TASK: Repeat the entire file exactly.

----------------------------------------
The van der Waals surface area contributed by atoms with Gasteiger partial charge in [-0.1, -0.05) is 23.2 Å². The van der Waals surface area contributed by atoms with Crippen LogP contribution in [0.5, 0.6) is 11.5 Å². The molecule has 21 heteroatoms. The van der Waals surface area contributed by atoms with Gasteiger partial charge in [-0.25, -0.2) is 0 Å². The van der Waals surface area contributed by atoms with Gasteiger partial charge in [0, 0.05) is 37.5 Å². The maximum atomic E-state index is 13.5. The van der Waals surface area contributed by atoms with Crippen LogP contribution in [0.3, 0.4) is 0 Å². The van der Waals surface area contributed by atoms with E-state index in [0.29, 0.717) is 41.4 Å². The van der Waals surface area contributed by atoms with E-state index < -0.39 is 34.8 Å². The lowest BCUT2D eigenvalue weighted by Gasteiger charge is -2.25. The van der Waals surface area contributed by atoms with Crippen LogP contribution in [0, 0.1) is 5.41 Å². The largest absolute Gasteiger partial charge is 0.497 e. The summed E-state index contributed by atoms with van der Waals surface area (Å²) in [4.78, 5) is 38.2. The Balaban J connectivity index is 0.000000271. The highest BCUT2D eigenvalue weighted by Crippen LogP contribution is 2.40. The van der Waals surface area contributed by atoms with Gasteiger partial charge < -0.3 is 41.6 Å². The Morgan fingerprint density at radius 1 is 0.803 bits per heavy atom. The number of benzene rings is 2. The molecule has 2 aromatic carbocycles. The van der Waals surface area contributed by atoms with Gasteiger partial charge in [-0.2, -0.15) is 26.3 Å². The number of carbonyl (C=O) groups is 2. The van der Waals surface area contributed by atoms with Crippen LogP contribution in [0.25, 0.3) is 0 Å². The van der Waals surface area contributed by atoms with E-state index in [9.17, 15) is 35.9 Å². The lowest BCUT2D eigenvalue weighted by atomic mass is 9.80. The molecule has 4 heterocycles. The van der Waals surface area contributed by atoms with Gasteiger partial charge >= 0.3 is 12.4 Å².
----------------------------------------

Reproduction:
The van der Waals surface area contributed by atoms with Gasteiger partial charge in [-0.1, -0.05) is 23.2 Å². The van der Waals surface area contributed by atoms with Crippen LogP contribution in [0.5, 0.6) is 11.5 Å². The molecule has 21 heteroatoms. The van der Waals surface area contributed by atoms with Gasteiger partial charge in [-0.25, -0.2) is 0 Å². The van der Waals surface area contributed by atoms with Gasteiger partial charge in [0, 0.05) is 37.5 Å². The maximum atomic E-state index is 13.5. The van der Waals surface area contributed by atoms with Crippen LogP contribution in [0.3, 0.4) is 0 Å². The van der Waals surface area contributed by atoms with E-state index in [0.29, 0.717) is 41.4 Å². The van der Waals surface area contributed by atoms with E-state index < -0.39 is 34.8 Å². The lowest BCUT2D eigenvalue weighted by Gasteiger charge is -2.25. The van der Waals surface area contributed by atoms with Crippen LogP contribution in [0, 0.1) is 5.41 Å². The largest absolute Gasteiger partial charge is 0.497 e. The summed E-state index contributed by atoms with van der Waals surface area (Å²) in [4.78, 5) is 38.2. The Balaban J connectivity index is 0.000000271. The highest BCUT2D eigenvalue weighted by Crippen LogP contribution is 2.40. The van der Waals surface area contributed by atoms with Gasteiger partial charge < -0.3 is 41.6 Å². The Morgan fingerprint density at radius 1 is 0.803 bits per heavy atom. The number of benzene rings is 2. The molecule has 2 aromatic carbocycles. The van der Waals surface area contributed by atoms with Gasteiger partial charge in [-0.2, -0.15) is 26.3 Å². The number of carbonyl (C=O) groups is 2. The van der Waals surface area contributed by atoms with Crippen LogP contribution in [0.25, 0.3) is 0 Å². The van der Waals surface area contributed by atoms with E-state index in [9.17, 15) is 35.9 Å². The lowest BCUT2D eigenvalue weighted by atomic mass is 9.80. The molecule has 4 heterocycles. The van der Waals surface area contributed by atoms with Gasteiger partial charge >= 0.3 is 12.4 Å².